One of the key things about being a narcissist is that you tend to think everything revolves around you. So of course Donald Trump interpreted the September 16 acquittal of his buddy Texas attorney general Ken Paxton on impeachment charges as the product of his support for the man, and took credit, posting on his social-media site that his “intervention through TRUTH SOCIAL saved Texas Attorney General Ken Paxton from going down at the hands of Democrats and some Republicans.”
There are a lot of other ways to interpret Paxton’s acquittal on 16 impeachment charges on Saturday. He has long been a controversial and polarizing figure associated closely with other controversial and galvanizing figures, including real-estate developer Nate Paul, with whom the AG was alleged to have been illegally in cahoots, generating many of the impeachment charges. Investigations led 121 of 144 members of the Texas House (including 60 fellow Republicans) to conclude in May that Paxton should be impeached for “improperly aiding a wealthy political donor [Paul], conducting a sham investigation against whistleblowers in his office whom he fired, and covering up his wrongdoing in a separate federal securities fraud case against him, among other offenses.”
The impeachment was part of a pattern of intra-Republican ideological warfare in the Texas legislature, where the upper chamber is a bastion of hard-core right-wingers while conservative “Establishment” types control the House, as the Texas Tribune explains:
Paxton’s impeachment trial was the latest — and among the most consequential — battle in an ongoing civil war between the Texas GOP’s establishment members and a well-funded right wing that has for years claimed the party is insufficiently conservative.
Though the two factions generally agree on policy issues — and the Texas Legislature routinely leads the nation in passing socially conservative bills — the party’s far right has often accused members, specifically those in the Texas House, of partnering with Democrats to undermine conservative priorities.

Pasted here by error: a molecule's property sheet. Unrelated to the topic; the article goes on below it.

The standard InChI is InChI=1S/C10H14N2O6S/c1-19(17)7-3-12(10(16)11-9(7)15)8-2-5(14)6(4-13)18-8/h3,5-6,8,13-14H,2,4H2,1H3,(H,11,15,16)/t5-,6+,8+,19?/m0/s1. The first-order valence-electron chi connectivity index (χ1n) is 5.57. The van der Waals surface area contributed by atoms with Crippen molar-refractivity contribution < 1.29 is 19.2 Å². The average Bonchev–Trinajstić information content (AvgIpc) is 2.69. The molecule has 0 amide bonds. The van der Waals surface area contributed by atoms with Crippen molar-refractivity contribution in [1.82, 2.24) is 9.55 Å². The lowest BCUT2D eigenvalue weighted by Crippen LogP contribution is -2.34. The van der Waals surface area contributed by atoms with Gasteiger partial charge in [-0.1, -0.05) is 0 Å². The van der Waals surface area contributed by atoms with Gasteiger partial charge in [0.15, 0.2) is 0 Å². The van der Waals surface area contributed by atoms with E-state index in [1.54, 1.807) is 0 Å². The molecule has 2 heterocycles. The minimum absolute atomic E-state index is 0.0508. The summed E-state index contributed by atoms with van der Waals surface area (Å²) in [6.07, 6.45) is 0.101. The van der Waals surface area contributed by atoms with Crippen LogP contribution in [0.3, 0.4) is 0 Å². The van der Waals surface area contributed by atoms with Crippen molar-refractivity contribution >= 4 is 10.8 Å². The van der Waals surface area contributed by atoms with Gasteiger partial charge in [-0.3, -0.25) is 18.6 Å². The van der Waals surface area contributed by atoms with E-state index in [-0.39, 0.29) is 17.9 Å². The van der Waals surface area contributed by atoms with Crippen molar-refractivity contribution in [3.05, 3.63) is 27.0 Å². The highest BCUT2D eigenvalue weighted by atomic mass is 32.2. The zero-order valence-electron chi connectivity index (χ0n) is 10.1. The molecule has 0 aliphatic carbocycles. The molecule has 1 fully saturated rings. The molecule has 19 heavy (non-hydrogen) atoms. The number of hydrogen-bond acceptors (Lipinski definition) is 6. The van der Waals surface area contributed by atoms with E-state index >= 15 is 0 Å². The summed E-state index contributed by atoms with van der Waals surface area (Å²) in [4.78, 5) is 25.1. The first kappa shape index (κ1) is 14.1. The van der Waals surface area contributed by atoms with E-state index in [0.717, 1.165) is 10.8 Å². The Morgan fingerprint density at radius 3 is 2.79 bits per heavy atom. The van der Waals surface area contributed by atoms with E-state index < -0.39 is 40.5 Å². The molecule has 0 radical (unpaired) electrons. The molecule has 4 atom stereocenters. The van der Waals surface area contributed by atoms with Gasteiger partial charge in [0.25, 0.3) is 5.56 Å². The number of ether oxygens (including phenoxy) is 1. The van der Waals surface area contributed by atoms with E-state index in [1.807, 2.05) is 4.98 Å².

Paxton has played a key role in that fight, and has used his office to back the issues favored by the state’s most conservative flank. In turn, he has received millions of dollars from ultraconservative donors such as oil tycoons Tim Dunn and Farris Wilks, who have buoyed his campaigns as his legal woes mounted, approval ratings dropped and other, more establishment donors invested elsewhere.
Paxton’s impeachment and acquittal wasn’t the first battle in this civil war, and it won’t be the last, the Tribune notes:
Hours after his acquittal in the Texas Senate, Attorney General Ken Paxton’s far-right supporters … vowed a scorched-earth campaign against House Speaker Dade Phelan, casting him as the ringleader responsible for the impeachment process and calling for him to resign immediately.
“You and your band of RINOs are now on notice,” Defend Texas Liberty PAC leader Jonathan Stickland tweeted at Phelan on Saturday, as voting continued in the Texas Senate. “You will be held accountable for this entire sham. We will never stop. Retire now.”
The Wall Street Journal offered an even more succinct take on why Paxton won acquittal:
What really happened Saturday is that Lt. Gov. Dan Patrick, who runs the state Senate, chose to rescue Mr. Paxton in a rebuke to his rival, House Speaker Dade Phelan. All politics is very local here.
Perhaps Trump did some private lobbying for Paxton, but his public interventions were limited to one statement of support when the AG was impeached and another as the trial was ending. Neither predictable comment shook Austin. But presumably, Texas Republicans are accustomed to letting this crowing rooster take credit for the sun rising.
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